Control Indoor Pollution with a Whole-Home Ventilation System in Indianapolis
Modern homes are more energy efficient, which is good news for your energy bills. But that efficiency also seals your home, which is bad news for indoor air quality.
We spend most of our lives inside—up to 90 percent, according to an EPA study. And having an airtight home means chemicals can build up. The EPA says this can lead to your home’s air quality being two to five times worse than outdoor air.
With a whole-home ventilation system from Broad Ripple Service Experts, you can expel musty, contaminated air from your home. Then, the system swaps the stale air with fresh air from outdoors. Some models can help your home hold on to heat and moisture in the winter and discharge more of it in the summer.
Get started by requesting a no-cost comfort analysis. Our Experts can advise you on the equipment that’s right for your home and climate in Indianapolis. Plus, all our work is supported by a 100% Satisfaction Guarantee for a year.*
Why Home Ventilation is Important
Having poor indoor air quality can make you feel lousy or aggravate ongoing problems like allergies or asthma.
There are several pollution sources that impact the air your family breathes.
- Volatile organic compounds (VOCs). These chemicals are found in common household things, like furniture, flooring, paint and cleaning products. Excessive concentration can cause respiratory irritation and headaches.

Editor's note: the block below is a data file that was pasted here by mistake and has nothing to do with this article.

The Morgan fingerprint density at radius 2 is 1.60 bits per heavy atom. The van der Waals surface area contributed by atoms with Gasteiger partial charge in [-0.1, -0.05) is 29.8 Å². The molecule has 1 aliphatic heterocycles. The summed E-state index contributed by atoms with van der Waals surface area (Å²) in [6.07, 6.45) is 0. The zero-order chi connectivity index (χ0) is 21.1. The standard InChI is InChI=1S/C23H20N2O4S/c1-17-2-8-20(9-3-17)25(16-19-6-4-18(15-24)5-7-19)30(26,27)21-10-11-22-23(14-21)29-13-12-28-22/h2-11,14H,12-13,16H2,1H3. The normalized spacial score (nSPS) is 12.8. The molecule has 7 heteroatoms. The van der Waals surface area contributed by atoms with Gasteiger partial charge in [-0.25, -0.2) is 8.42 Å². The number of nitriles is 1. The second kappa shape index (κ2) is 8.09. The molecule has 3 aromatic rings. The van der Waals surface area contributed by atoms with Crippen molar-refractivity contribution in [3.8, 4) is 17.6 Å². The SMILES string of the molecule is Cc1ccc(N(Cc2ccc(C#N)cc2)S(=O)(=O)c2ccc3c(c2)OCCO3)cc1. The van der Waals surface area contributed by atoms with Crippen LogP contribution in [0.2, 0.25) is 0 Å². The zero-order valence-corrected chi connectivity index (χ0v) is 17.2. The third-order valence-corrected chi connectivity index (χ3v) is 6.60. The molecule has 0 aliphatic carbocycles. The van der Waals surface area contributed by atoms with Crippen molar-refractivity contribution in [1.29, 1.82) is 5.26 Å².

- Dust, mold and pet dander. These are the largest common indoor pollution sources. They can exacerbate allergies and asthma.
- Carbon monoxide. This colorless, odorless, tasteless gas is made by inadequate combustion in a natural gas appliance. CO poisoning causes flu-like symptoms and can be deadly.
How Whole-Home Ventilation Works
House ventilation systems can eliminate pollution from the air in your rooms.
Balanced ventilation uses exhaust fans to introduce fresh air into the house—and get rid of stuffy air.
Plus, some models from Broad Ripple Service Experts maximize energy efficiency. This provides fresh airflow without excessive energy consumption.
Heat Recovery Ventilation
- Transfers heat to condition incoming air
- Ideal for cold locations
Energy Recovery Ventilation
- Shifts moisture and heat to condition incoming air
- Holds on to more humidity in the winter and decreases the level imported during the summer
- Best for hot areas
If you live in the Midwest, your home can benefit from having both kinds of units.